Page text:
Agenda 4 – intervention by Millie Milton, Latin America and the Caribbean delegate

Good afternoon honourable Chair,

I am a TB affected survivor, the youngest from a family of eleven siblings. I live in the rural area of Guyana, South America. When I was nine years old, my Mom got very ill and she was diagnosed with TB. In those days, after diagnosis, persons would be quarantined in a secluded building in the community hospital. I did not know what her illness was then, but when I was older, my Mom disclosed to me why she was hospitalised for such a long period. Subsequently my father, who was the sole bread-winner of my family, was also diagnosed with this disease. These were the most trying times for my family.

Both of my parents were locked away from us. My eldest sister and brother took on the responsibility for our family. Every Sunday our family would visit my parents at the community hospital and they would look at us through a window from the hospital building. We could not have any physical contact with them. At such a tender age, I could not understand why my parents were locked away. I was fearful that I would contract the same illness and would be locked away also. This thought traumatises me still today. My father also raised poultry and planted cash crops, but when the neighbourhood knew that they were locked away in the hospital, no one bought any of our produce anymore. On many nights, we went to bed hungry, because there was no real source of income.

When my mom was released from hospital, she was treated with scorn even from her own family. At my young age, I could sense her pain. She tried hard to be brave, sometimes I saw her crying silently in our backyard.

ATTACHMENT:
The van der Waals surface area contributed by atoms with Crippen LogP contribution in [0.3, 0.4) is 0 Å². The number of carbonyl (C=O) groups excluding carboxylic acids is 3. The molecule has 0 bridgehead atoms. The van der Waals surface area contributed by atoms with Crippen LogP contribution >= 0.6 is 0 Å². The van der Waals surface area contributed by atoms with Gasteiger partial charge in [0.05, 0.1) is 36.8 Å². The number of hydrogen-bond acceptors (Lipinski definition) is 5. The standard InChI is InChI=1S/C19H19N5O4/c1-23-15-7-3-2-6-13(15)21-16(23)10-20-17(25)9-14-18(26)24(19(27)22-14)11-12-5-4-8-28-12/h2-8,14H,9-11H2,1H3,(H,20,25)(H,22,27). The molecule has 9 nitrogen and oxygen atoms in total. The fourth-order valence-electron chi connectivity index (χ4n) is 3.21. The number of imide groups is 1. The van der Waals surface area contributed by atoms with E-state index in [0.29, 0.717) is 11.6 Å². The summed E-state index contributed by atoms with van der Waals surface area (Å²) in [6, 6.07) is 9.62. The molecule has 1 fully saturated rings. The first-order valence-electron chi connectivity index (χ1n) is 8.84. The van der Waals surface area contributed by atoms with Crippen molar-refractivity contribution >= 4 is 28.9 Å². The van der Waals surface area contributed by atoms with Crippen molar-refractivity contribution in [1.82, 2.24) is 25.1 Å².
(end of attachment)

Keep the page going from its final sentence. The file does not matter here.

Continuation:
I lived in fear that someone would out me in school and my teacher will make me leave class. The stigma we faced has a lifelong effect on my family and has followed us for three generations now. My Mom internalized this devaluing, leading to low self-worth and feelings of shame, disgust, and guilt.

PCB members and observers–These experiences were more than 45 years ago and I remember them like there were yesterday. That is how profound the stigma associated with TB impacted my life.

Reducing TB-related stigma is integral. TB-infected individuals perceive themselves to be at risk for a number of stigma-related social and economic consequences. We have made great progress with TB diagnosis and treatment in many countries, but if TB-related stigma and discrimination is not addressed as a cross cutting issue, there will be loss of progress in controlling TB related deaths.

I am calling on Member States to commit funds towards elimination of TB-related stigma interventions.

Thank you.

43rd PCB

Agenda item 4, Follow-up to the thematic segment from the 42nd Programme Coordinating Board meeting

Delivered by Millie Milton, NGO Latin America and Caribbean

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